But perhaps for non-merger arbs, looking forward, it is more interesting to note that the same DaVinci vehicle, Algarve YK, that is spoiling the Ohtani's party, has also emerged as the holder of 9%+ stake of asset-rich Toei Corp (TSE Code# 9605) which in addition to its large holdings of TV Asahi and Toei Animation (equal to 40% of current market cap), owns a very large and reasonably valuable film library of Japanese animation and a massive amount of under-valued and under utilized real estate through out Tokyo in the form of offices and movie theatres. Presumably, Sammy sees what asset-investors have seen for the better part of a decade: the break-up value inherent in a number of venerable asset-rich companies. Whether an iconolastic outsider from Indiana State University with a chequered past will be more successful than those before are IMHO even-odds at best, but those are much better than one would have gotten from the bookies at any time in the past.

Tuesday, April 24, 2007

Farewell TOC

So farewell
then TOC
TSE# 8841,
and would-be
lord of

As a listed
you always
traded cheap,
the respect you

With a TOB price
equal to a 5.5% cap rate,
you'll be remembered
as having been
by the Otani's
rather than

(with apologies to EJ Thribb, aged 5-1/2)

Friday, April 20, 2007

Katokichi: Cooking the Books?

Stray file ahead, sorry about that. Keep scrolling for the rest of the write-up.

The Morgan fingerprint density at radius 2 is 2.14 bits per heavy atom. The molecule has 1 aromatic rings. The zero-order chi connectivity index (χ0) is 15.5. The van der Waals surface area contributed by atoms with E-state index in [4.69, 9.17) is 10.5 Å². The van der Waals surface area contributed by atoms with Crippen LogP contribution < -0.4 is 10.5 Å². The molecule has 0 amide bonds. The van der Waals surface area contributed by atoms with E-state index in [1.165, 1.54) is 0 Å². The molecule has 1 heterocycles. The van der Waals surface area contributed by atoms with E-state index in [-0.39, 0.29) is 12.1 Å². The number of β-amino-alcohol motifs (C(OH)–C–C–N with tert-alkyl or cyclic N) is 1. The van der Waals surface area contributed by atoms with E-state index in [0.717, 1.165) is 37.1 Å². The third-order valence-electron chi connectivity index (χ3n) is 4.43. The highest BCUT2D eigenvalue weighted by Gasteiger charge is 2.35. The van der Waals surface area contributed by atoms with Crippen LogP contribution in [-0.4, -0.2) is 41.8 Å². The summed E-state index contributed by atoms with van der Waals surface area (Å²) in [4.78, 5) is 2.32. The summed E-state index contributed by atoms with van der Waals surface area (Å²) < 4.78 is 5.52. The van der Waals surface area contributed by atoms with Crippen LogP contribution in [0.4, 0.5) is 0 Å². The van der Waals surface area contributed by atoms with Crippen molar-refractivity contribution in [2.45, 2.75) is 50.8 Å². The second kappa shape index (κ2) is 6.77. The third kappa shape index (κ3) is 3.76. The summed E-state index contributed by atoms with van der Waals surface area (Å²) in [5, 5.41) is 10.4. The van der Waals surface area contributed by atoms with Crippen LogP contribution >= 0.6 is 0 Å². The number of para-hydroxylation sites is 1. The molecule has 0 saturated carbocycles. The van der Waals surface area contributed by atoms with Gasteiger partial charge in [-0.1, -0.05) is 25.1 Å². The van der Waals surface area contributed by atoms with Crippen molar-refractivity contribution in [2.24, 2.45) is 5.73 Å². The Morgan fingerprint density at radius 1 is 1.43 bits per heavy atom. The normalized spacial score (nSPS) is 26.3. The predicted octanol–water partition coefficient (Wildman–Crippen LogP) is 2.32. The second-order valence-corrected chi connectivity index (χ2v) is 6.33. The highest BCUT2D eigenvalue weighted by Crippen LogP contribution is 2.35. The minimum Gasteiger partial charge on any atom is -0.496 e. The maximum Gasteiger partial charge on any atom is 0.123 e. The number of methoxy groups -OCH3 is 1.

In most other developed markets (and many emerging ones) major league fraud would spawn hundreds of news articles and much hand-wringing searching for culpability from janitors to auditors. Katokichi Co Ltd. (TSE Code# 2873) food manufacturer and distributor of frozen convenience foods, and owners/operators of variously-themed restaurants and pubs admitted recently ((see Yomiuri article here to (no pun intended) cooking the books. Katokichi has long stood out as a steady and profitable grower in an otherwise moribund sector, that, for the most part, has rather limited international growth and appeal. For despite the international popularity of sushi, none of Japan’s “ceremonial rice cake” makers, or “natto” (peculiarly foul-tasting fermented bean paste adjacently pictured) have succeeded in landing that contract with Whole Foods, WalMart, of WuMart, thus transforming themselves into the much sought-after secular growth company that, it would seem, so enamors foreign hedge fund investors.